During the 7th century a centralized political state gradually emerged, providing the foundations for a unified Japan under the direct control of the emperor. After a number of imperial palaces had been built, then later dismantled, at various sites near modern-day Nara and Osaka the first imperial and administrative capital was built at Fujiwara at the end of the century. In 702, national administration was strengthened by legislation known as the Taiho Code. Under this Code, a system to impose imperial control at local levels throughout Japan was formalized, including mechanisms for tax collection.
The country was divided initially into 58 provinces (kuni), each with a provincial capital (kokufu), modeled on the layout of the national capital at Fujiwara. The provinces were further grouped into larger territories, or circuits, totaling eight in number. Each circuit was then linked to the capital at Fujiwara by a highway. One of these highways – the Tosando – later became the Nakasendo. The original construction of the Nakasendo highway is therefore usually dated at 702.
Each provincial capital was under the control of an administrator who was responsible for the maintenance of law and order, the recruitment of conscript labor for public works and military service, and the collection of taxes. Following the pattern of the capital at Fujiwara (which was in turn modeled on the capital cities of China at this time), the provincial capitals were laid out with a grid street pattern, the principle alignment being in a north-south direction. The offices of the administrator were usually located in the northern central part of the city, emulating the location of the imperial palace in Fujiwara.
At Omi Kokufu, however, the layout was somewhat different. Omi Kokufu occupied an extremely important strategic site, protecting the crossing point of the Seta River and the eastern approach to Fujiwara. The land here has a gentle downward slope from south to north, and it would be unseemly for the government offices to be located on low-lying land at the north. The offices were therefore located in the southern central section of the city.
Within just a few years of the founding of this urban network the imperial authorities realized their capital at Fujiwara was too small to administer the system efficiently. It seems there was simply not enough room for all the administrators and their offices. In 710, the capital was moved to a much larger site at Heijo-kyo, known today as Nara. Much the same layout was used, with a north-south alignment within which streets were laid out in a grid pattern. The major differences with Fujiwara were that the palace at Nara was moved so that it was now adjacent to the north wall, and an extension ‘arm’ was built on the eastern edge of the city. This extension was the only part of Nara which survived into later centuries.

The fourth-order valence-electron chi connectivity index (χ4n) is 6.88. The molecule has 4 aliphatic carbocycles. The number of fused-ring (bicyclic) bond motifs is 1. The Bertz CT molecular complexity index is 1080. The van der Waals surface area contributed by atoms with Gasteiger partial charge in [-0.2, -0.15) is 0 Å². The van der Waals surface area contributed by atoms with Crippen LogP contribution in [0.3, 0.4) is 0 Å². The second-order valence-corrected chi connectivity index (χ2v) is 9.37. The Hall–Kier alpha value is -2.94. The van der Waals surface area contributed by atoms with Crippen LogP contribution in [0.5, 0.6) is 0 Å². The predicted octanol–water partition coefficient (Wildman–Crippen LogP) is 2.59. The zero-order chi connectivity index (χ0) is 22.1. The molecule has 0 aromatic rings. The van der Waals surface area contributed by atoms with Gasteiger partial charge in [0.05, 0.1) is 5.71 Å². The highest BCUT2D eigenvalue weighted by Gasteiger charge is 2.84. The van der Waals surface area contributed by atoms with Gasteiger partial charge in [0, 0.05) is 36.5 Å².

Although intended as a permanent capital, political rifts between the court and religious monasteries in the city caused the court to move once more, in 784, and to leave the monasteries behind in a ‘dead’ capital. The most notable example was Todaiji, which had been built originally to emphasize the supreme power of the emperor. Even today Todaiji is the biggest tourist attraction in Nara, but its ability to draw pilgrims throughout the centuries is possibly the main reason why Nara managed to survive at all.
Construction of a new capital city was begun at Nagaoka, a little to the south-west of modern Kyoto. A series of natural disasters and political mishaps, however, led the court to believe that the omens were wrong for this site. Ten years after the move from Nara, in 794, another move was made to the site which would finally become the permanent imperial capital for a period lasting more than one thousand years. This was to be Heian-kyo, later renamed Kyoto. Despite destruction from time to time by fire, earthquake, war, and pestilence Kyoto has survived and is now the fifth largest city in Japan. Few of the provincial capitals (kokufu) founded in the eighth century managed to survive the political turmoil of the next few centuries, however, and , as imperial power waned, so did they fade into almost complete obscurity. It was not until the period of castle towns construction in the early seventeenth century that Japan again witnessed such an intense period of urban growth.